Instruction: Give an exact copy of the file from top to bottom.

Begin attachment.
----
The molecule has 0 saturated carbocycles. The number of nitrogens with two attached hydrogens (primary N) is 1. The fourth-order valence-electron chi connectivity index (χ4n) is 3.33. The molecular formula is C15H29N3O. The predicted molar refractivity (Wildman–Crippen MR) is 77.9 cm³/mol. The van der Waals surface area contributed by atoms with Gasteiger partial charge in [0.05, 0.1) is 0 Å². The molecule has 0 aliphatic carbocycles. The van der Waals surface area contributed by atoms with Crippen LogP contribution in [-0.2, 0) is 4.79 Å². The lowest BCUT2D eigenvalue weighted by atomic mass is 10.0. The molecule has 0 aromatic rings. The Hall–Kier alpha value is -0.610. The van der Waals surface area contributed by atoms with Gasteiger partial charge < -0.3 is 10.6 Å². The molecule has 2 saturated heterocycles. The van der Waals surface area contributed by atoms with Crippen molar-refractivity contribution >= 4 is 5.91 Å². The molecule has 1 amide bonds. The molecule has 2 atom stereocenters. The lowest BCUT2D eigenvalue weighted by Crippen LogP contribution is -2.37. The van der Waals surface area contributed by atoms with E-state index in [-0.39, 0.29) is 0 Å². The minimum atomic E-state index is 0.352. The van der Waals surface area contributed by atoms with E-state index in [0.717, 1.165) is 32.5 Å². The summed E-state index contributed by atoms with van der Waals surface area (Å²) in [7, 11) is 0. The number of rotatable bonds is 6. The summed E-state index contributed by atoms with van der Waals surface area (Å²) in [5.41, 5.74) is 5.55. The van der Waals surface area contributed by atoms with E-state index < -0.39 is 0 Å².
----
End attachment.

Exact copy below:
The molecule has 0 saturated carbocycles. The number of nitrogens with two attached hydrogens (primary N) is 1. The fourth-order valence-electron chi connectivity index (χ4n) is 3.33. The molecular formula is C15H29N3O. The predicted molar refractivity (Wildman–Crippen MR) is 77.9 cm³/mol. The van der Waals surface area contributed by atoms with Gasteiger partial charge in [0.05, 0.1) is 0 Å². The molecule has 0 aliphatic carbocycles. The van der Waals surface area contributed by atoms with Crippen LogP contribution in [-0.2, 0) is 4.79 Å². The lowest BCUT2D eigenvalue weighted by atomic mass is 10.0. The molecule has 0 aromatic rings. The Hall–Kier alpha value is -0.610. The van der Waals surface area contributed by atoms with Gasteiger partial charge < -0.3 is 10.6 Å². The molecule has 2 saturated heterocycles. The van der Waals surface area contributed by atoms with Crippen molar-refractivity contribution >= 4 is 5.91 Å². The molecule has 1 amide bonds. The molecule has 2 atom stereocenters. The lowest BCUT2D eigenvalue weighted by Crippen LogP contribution is -2.37. The van der Waals surface area contributed by atoms with E-state index in [-0.39, 0.29) is 0 Å². The minimum atomic E-state index is 0.352. The van der Waals surface area contributed by atoms with E-state index in [0.717, 1.165) is 32.5 Å². The summed E-state index contributed by atoms with van der Waals surface area (Å²) in [7, 11) is 0. The number of rotatable bonds is 6. The summed E-state index contributed by atoms with van der Waals surface area (Å²) in [5.41, 5.74) is 5.55. The van der Waals surface area contributed by atoms with E-state index < -0.39 is 0 Å².